- CBOX falls 45% on the back of a trading update
- The key is that conditions are hard, yes, but not terrible
- It’s more about the reduction of growth prospects than anything else
Cake Box (LON: CBOX) shares are down 45% this morning on the back of a trading update. Are those results really as bad as all that? The answer is, in one sense, yes, they really are. In another sense no they’re not. At least so far we’re not seeing predictions of an extinction level event which has afflicted so many specialist retailers recently. What we are seeing though is possibly some deflation of previously hoped for growth prospects. That doesn’t make a difference to the way that the CBOX share price is now down 45% but it might make a difference to our thoughts about what will happen next.
Cake Box shares have been up as high as £4 and change – last year – and that seems pretty high for a chain of franchised cream cake shops. The driver of the price up to that level was the very decent growth rate the company was achieving. As ever with growth stocks it only needs a change in that expected growth rate to take much of the wind out of the sails. January saw a near halving of the CBOX share price and then today we see another halving again from yesterday’s levels. The company still expects to make a profit in this coming year, so this is not one of those events where a retailer declares disaster. It’s a fall in prospects, not an extinction level event.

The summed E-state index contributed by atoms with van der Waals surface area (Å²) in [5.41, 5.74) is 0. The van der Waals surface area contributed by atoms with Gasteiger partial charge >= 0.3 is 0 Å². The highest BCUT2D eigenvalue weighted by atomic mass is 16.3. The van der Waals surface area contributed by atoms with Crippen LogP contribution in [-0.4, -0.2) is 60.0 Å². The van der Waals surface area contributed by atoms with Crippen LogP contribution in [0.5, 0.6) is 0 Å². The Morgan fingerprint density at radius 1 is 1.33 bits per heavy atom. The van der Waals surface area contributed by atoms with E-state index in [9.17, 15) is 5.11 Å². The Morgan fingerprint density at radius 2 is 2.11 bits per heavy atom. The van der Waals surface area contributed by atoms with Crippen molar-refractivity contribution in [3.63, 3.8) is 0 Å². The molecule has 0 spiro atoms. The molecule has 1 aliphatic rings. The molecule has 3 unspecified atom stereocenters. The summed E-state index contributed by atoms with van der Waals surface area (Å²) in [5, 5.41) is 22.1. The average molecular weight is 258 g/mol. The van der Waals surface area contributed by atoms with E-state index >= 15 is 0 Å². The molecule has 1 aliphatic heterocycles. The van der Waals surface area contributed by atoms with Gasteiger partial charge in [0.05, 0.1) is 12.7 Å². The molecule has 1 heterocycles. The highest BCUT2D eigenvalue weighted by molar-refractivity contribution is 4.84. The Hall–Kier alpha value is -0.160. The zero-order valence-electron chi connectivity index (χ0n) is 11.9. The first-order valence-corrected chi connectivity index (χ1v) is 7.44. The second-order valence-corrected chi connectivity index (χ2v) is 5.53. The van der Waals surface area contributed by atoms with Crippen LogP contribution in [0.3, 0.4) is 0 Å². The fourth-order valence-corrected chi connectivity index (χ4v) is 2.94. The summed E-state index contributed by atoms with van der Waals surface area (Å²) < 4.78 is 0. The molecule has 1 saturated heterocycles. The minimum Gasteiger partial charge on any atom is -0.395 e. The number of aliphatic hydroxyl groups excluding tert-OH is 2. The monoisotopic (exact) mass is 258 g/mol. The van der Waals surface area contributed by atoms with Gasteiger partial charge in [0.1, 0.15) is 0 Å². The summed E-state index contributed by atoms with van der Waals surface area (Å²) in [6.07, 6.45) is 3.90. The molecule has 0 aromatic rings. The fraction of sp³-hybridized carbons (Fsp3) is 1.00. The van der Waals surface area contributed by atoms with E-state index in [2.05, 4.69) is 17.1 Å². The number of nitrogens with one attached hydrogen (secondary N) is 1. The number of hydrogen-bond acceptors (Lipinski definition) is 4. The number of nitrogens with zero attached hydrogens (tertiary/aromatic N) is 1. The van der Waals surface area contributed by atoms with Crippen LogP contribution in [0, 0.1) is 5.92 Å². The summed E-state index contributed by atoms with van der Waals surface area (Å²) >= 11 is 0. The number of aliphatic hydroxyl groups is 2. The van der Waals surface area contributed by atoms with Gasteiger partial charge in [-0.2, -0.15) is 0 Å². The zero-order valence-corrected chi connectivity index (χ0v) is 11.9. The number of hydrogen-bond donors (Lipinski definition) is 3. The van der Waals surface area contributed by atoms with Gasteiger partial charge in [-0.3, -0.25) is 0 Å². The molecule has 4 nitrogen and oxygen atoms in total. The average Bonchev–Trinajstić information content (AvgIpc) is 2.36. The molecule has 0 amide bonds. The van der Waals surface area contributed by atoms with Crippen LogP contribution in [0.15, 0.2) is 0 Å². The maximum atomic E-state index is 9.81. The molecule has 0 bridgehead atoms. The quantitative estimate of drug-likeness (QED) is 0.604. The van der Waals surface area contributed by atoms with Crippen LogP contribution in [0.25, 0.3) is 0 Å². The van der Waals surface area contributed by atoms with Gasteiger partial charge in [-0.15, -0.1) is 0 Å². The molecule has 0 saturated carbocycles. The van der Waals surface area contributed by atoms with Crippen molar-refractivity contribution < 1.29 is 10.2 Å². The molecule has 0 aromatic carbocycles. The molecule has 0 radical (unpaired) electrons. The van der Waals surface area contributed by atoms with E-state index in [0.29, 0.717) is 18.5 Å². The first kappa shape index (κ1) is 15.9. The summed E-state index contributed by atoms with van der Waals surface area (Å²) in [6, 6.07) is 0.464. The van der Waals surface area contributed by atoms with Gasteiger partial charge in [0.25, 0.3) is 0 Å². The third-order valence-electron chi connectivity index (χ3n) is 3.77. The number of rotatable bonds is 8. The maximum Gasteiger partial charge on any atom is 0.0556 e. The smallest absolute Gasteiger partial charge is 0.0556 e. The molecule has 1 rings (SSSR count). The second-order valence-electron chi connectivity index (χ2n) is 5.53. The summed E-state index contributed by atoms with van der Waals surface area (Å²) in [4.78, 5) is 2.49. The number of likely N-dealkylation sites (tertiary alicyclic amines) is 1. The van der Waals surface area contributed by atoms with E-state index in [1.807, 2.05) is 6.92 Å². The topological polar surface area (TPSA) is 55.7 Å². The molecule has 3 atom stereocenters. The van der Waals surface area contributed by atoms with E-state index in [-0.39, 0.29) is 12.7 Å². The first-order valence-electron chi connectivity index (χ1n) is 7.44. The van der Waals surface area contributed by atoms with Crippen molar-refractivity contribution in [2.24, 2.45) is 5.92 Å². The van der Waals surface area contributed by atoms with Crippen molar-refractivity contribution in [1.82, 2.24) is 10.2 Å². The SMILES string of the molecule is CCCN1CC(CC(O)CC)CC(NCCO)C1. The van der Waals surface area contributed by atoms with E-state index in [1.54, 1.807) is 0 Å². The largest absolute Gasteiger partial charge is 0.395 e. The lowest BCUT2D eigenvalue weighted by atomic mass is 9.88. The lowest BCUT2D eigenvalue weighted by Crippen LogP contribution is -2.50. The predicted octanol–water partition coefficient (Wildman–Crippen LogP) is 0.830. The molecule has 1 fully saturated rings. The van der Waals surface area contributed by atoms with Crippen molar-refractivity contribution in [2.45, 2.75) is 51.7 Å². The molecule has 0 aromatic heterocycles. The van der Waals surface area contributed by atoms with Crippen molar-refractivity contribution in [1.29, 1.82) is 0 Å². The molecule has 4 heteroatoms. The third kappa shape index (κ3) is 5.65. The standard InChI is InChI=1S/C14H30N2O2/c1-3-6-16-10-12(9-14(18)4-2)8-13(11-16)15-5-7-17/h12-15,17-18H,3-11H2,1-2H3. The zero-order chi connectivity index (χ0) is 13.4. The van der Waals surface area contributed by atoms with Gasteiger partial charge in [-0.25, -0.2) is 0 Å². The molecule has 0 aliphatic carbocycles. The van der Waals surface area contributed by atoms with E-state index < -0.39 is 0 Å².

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Cake Box has had other news recently – their annual results were very much better than this trading update for example. They also had to declare a concert party. This isn’t anything very much, to be fair, but they had to make clear that the close family members of the founders who owned shares should be assumed to be all working together. Fair enough really. There was also, in that Cake Box announcement, the news that they’d been paying out dividends illegally. More of a technical breach than a real one, the profits were in the subsidiaries, not the holding company, but the distributable reserves have to be in the company actually paying the dividend. Something that can be – as other companies have done – dealt with by a shareholder resolution.
However, that allied with this trading update has clearly caused some fragility in the CBOX share price. Part of which might just be general nervousness in the market following the Patisserie Valerie case – we have absolutely nothing to say there’s any relevance, but markets can become nervous about sectors.
Cake Box says that profits are likely to be well down but they’re not predicting losses as yet. For those interested in getting in this 45% drop – what we might call the vanishing of a possibly excessive growth premium – might be a benefit in disguise. Others might want to wait to see if there’s another shoe to drop.